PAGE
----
Owls Head, once considered for controversial golf course, designated as provincial park
Opponents took fight against proposed golf course development all the way to N.S. Supreme Court
Owls Head, a pristine piece of land along the Eastern Shore, was announced as Nova Scotia's newest provincial park Tuesday, more than three years after a decision to remove it from a list of Crown properties awaiting legal protection touched off protests and a Supreme Court challenge.
The provincial government said 266 hectares of land in Little Harbour, which had been the site of a controversial plan to develop a golf course, will be managed by the province as a publicly accessible natural park reserve.
"The designation of this land as a provincial park is a clear indication of our promise to protect more land in Nova Scotia," said Tory Rushton, the province's minister of natural resources and renewables, in a news release.
"We are committed to transparency and giving the public an opportunity to provide input on how public lands are used, managed and protected."
In November 2021, the development company behind the golf course proposal, Lighthouse Links, withdrew a letter of offer it signed with the province two years earlier.
The proposal was to develop up to three golf courses, along with tourist accommodations and a possible housing development on the property.
Although the land was commonly known as Owls Head provincial park, it had never officially been designated as a park.
Globally rare ecosystem
The land is home to what has been flagged as a globally rare ecosystem.
"I'm very pleased and I think it's a step in the right direction," said Bob Bancroft, a biologist who sought a judicial review of the former Liberal government's decision to delist Owls Head from the Parks and Protected Areas Plan.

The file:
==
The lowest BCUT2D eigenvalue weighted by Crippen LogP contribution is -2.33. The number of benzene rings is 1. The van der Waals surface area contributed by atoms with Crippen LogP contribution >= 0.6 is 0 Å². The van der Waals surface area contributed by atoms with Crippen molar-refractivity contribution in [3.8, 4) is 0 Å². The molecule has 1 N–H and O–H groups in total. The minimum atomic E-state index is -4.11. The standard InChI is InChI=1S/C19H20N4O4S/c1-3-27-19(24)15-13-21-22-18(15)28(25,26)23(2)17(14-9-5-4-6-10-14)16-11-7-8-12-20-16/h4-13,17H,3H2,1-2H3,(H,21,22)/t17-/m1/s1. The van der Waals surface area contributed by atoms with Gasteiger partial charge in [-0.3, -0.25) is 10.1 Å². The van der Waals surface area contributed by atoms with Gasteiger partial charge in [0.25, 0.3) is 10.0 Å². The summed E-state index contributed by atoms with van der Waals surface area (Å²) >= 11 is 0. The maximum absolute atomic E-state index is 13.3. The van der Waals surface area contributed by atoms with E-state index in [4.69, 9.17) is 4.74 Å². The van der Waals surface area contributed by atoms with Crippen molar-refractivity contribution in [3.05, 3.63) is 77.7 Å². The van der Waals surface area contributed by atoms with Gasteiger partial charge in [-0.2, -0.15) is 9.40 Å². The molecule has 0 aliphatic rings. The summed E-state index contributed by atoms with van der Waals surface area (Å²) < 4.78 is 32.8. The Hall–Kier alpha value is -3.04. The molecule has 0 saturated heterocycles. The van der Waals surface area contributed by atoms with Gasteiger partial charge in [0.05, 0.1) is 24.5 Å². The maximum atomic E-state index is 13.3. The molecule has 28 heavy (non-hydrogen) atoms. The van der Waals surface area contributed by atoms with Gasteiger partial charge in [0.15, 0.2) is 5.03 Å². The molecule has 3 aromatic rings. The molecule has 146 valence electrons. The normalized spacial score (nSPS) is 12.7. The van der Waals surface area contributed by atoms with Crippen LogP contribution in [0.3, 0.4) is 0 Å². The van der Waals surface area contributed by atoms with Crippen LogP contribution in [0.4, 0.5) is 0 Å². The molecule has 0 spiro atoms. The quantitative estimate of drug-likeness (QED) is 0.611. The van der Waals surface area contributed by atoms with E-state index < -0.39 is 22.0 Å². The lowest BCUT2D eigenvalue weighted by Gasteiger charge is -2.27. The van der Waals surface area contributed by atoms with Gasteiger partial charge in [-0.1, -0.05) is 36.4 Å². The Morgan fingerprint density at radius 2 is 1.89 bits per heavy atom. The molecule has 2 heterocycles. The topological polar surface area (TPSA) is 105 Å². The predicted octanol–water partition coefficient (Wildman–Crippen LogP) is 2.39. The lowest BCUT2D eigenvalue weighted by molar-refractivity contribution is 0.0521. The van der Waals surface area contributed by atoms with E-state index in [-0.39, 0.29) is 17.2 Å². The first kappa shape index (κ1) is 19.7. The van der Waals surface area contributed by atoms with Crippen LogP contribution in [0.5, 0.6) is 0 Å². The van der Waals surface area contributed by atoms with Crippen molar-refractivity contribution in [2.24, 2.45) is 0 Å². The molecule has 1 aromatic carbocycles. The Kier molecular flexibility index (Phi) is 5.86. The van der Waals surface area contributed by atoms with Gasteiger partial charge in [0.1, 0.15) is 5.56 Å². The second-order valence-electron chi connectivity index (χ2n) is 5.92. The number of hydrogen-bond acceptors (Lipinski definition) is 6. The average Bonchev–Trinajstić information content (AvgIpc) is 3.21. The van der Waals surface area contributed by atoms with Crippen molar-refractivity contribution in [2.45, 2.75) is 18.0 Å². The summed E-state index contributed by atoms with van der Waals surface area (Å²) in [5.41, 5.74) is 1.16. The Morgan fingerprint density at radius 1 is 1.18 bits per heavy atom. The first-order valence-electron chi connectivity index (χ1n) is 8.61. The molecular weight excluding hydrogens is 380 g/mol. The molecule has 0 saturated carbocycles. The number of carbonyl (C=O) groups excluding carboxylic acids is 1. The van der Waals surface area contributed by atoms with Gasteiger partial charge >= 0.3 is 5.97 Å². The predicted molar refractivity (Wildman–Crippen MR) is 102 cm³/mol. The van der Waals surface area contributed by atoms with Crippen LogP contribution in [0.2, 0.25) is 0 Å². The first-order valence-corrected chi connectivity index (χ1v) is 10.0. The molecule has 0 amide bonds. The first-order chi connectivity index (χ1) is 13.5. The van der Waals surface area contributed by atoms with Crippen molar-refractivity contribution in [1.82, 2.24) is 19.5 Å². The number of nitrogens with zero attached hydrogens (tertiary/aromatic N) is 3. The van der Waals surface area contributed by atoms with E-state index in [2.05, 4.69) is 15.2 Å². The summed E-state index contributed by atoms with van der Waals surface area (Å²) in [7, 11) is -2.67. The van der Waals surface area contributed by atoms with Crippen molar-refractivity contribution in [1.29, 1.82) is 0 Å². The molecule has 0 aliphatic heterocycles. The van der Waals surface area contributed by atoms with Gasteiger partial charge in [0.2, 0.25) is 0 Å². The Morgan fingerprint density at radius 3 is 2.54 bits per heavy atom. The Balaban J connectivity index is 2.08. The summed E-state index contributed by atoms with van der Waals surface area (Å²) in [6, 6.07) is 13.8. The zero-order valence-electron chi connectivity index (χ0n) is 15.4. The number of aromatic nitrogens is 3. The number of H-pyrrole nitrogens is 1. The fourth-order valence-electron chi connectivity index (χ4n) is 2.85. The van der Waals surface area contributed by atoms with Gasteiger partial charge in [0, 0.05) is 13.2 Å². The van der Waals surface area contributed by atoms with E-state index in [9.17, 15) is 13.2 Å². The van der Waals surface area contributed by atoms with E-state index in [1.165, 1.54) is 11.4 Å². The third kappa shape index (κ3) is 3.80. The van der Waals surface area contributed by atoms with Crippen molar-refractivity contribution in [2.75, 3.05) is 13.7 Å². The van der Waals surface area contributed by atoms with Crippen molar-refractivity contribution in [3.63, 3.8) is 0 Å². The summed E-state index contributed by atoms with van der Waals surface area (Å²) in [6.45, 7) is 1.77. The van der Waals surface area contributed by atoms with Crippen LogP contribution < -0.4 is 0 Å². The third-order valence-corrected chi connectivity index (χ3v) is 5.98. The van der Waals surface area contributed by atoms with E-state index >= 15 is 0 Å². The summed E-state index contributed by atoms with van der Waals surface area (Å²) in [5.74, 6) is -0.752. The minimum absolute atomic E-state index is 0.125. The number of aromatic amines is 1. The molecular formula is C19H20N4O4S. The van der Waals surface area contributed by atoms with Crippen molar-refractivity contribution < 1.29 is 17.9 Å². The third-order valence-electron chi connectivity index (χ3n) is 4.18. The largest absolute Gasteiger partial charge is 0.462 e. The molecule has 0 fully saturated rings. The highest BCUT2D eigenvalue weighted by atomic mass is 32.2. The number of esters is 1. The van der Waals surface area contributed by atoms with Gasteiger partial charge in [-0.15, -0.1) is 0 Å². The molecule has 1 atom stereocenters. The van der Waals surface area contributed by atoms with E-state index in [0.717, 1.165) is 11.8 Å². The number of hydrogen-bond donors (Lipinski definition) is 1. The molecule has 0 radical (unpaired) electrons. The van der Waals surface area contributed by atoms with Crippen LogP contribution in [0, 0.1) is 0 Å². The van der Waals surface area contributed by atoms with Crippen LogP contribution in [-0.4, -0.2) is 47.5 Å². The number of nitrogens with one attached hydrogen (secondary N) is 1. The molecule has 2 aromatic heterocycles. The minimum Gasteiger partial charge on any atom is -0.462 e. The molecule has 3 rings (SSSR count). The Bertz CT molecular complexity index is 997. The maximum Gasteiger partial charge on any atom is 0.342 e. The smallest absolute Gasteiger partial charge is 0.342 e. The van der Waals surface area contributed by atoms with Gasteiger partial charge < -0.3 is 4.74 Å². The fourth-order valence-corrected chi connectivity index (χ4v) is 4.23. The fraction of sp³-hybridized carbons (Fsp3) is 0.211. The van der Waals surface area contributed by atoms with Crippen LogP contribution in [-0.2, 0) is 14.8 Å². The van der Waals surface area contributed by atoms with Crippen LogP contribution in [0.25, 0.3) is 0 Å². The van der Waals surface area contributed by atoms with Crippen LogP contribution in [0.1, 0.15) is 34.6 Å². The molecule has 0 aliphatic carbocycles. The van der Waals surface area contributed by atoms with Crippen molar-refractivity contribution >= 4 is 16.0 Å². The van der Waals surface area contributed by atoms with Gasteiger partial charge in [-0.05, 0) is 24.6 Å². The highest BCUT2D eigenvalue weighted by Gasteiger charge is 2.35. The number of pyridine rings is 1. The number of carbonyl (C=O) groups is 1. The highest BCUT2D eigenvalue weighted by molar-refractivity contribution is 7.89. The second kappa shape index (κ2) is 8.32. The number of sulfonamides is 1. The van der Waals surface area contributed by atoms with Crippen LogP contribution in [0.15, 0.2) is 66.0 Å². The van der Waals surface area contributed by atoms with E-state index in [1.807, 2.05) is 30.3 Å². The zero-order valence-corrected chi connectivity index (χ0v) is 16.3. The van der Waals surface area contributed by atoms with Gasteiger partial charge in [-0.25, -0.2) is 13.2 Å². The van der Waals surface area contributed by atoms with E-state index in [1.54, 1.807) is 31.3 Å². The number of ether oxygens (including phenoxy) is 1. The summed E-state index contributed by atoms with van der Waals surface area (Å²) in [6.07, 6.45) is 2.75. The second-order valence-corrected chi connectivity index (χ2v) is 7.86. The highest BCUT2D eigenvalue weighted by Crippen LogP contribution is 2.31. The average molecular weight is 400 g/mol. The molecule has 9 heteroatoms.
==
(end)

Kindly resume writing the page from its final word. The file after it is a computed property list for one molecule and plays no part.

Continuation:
"There were a lot of supporters to save Owls Head."
In March 2019, after years of lobbying by Lighthouse Links, the Treasury Board quietly removed the designation. The decision to delist Owls Head was first reported by CBC News in late 2019.
In July 2021, a Nova Scotia Supreme Court judge dismissed the application for a judicial review, noting the potential sale of the land was not a done deal.
In her decision, Justice Christa M. Brothers acknowledged the public outrage associated with delisting the property, but said the court could not intervene because the action — as well as cabinet's decision to enter into the letter of offer with prospective developers — was within the government's lawful authority.
More court work
The province said in a news release that some surveying and administrative work are needed before the park designation, which includes three islands, is complete.
Bancroft said he hopes lessons will be learned in the process.
"I hope that all the underlying measures of how this all happened are dealt with," said the former provincial biologist. "We need to protect this from happening again."
The Crown lands include a variety of coastal barrens and wetlands. Owls Head is home to the piping plover and the barn swallow, two species at risk.
"This corrects the wrong and ensures that the coastal ecosystems and wildlife will be protected," said Chris Miller, executive director of the Canadian Parks and Wilderness Society-Nova Scotia.
"It ensures that the coastal ecosystems and wildlife will be protected and guarantees that this very special place will remain in public ownership."
The Department of Natural Resources and Renewables said while the public will have access to the park, there will be no services such as garbage collection, or facilities like washrooms or parking areas.
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